The officers were asked for comment through their attorneys, but the lawyers did not return phone calls.

After the Miller shooting, police cordoned off the area as Miller’s relatives began to gather nearby. An elderly black woman arrived in her nightgown and slippers and collapsed, wailing: “Is my baby dead? Oh my God, oh my God!” Rodriguez said.

He said Preece, 38, told the four officers: “We need to get you guys out of here--these animals are arriving in busloads.”

Back at the station, when someone asked if people were still showing up at the scene, Preece replied: “Yeah, they’re having a Kwanzaa reunion across the street,” Rodriguez alleged in his account. The document said Preece then added, “If it’ll make the family feel any better, we shot her with black bullets.”

“NHI, brother,” chimed in another officer, using initials for “No Human Involved,” Rodriguez alleged in the account.

In the two months that Rodriguez waited to be contacted by the department’s internal affairs division, his fellow officers became increasingly hostile, getting up and walking out of a room en masse when he entered, he said. He said he believes that officers feared he would tell all he had witnessed and heard in the aftermath of the shooting.

Rodriguez said one officer told him he was rumored to “hang around with gangbangers.” He also had trouble getting backup for his traffic stops, “leaving him in a potentially dangerous situation alone,” his statement said.

At home, Rodriguez said, he began to get serial hang-up calls late at night from an untraceable number. He said the calls stopped when he requested assistance from Assistant U.S. Atty. Gennaco but resumed when the Riverside County district attorney decided not to indict the four officers who shot Miller.

Rodriguez said that once when out on a call he overheard an officer telling another, “That f---ing [Rodriguez] is lazy,” and that when Rodriguez got into his patrol car he found a stink bomb.

As protests over the shooting intensified, Rodriguez said, an officer made a joke that was widely circulated: “In L.A. they treat you like a King; and in Riverside, it’s Miller time.” The references were to the Rodney G. King beating and the Tyisha Miller shooting.

Investigation Into an Off-Duty Incident

On March 19, Rodriguez said, an officer told him that “the guys are talking. Rumor has it that you work for internal affairs and that you are secretly taping officers.”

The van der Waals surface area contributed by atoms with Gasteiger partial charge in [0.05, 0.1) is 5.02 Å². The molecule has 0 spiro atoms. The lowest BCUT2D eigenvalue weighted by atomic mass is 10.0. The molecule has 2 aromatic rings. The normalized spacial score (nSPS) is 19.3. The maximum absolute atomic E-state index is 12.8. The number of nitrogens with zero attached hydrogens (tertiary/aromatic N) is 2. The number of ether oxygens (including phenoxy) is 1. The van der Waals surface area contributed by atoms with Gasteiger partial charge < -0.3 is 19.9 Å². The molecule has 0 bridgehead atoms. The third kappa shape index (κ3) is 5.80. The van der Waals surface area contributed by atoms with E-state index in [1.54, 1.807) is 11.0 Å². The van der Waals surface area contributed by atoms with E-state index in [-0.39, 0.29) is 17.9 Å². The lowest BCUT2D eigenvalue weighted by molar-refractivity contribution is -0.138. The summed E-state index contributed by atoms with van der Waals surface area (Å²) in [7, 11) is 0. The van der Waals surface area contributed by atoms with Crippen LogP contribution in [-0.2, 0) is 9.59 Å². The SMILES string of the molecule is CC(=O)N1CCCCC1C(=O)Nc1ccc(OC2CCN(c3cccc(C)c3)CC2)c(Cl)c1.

Believing that such suspicions could provoke hostility or even violence from other officers, Rodriguez said, he met with two superiors and told them his account of the events since the shooting. Rodriguez said one of the officers told him to take three days off while the department investigated to ensure that Rodriguez was safe.

On March 22, Rodriguez said, he was called in for an internal affairs interview that focused on what he had seen at the shooting--not on the alleged mistreatment that followed.

Rodriguez said that on his way out of the interview, a lieutenant asked, “Feel better?” and informed him that he was under investigation.

The lieutenant told him the department was reopening an inquiry into an off-duty incident in January in which Rodriguez tussled with a vagrant who yelled racial slurs at his parents and physically attacked him, Rodriguez said. The lieutenant said the incident had been referred to the district attorney’s office.

Michael Silverman, the deputy district attorney who reviewed the referral, confirmed that the case had been sent over by an investigator in the Riverside County Sheriff’s Department, naming both the vagrant and Rodriguez as, in Silverman’s words, “potential suspects, a you-sort-it-out kind of thing.”

Silverman said that at a staff meeting it was unanimously decided that Rodriguez should not be a suspect. Prosecutors would have launched a case against the vagrant, but the vagrant was already charged with a felony and in a hospital, too ill to stand trial, Silverman said.

Nevertheless, Rice, Rodriguez’s attorney, said Riverside police are demanding that her client be interrogated about the incident before his pay can be reinstated.

Rodriguez’s doctor, Alfred Bloch, who said his patient has post-traumatic stress disorder, has ruled out an interrogation.

Sergeant’s Visit Called ‘Clearly Threatening’

Rodriguez, who had taken more time off, said he was told to return to work March 28. But two days before that, at 10:15 p.m., Sgt. Preece showed up at Rodriguez’s house, 20 minutes outside the city limits of Riverside, with a baton in one hand and the written order to return to work in the other, Rodriguez said. Rodriguez said that his wife and children were sleeping and that he considered the visit “that late at night as clearly threatening.”

“At this point, [he] was not only concerned about his own safety, but also the safety of his family,” his statement said.

Preece’s lawyer did not return calls Tuesday and Wednesday for comment.

Rodriguez said the racial discrimination he witnessed did not begin with the Miller shooting but was an integral element of the daily practices of the police force. He said training officers instructed rookies to routinely stop minorities--such as Latinos with old cars or black men with their hair in corn rows--and invent after-the-fact justifications, such as a cracked windshield.

Rodriguez said a white training officer who kept his marriage to a black woman a secret told him Rodriguez would “be surprised how they talk about black people in the locker room when black officers aren’t there.” The officer told him that some officers who wore long sleeves in the summer were covering up racist tattoos and that there were “a lot of racist people in the department,” Rodriguez’s statement said.


Times staff writer Tom Gorman contributed to this article.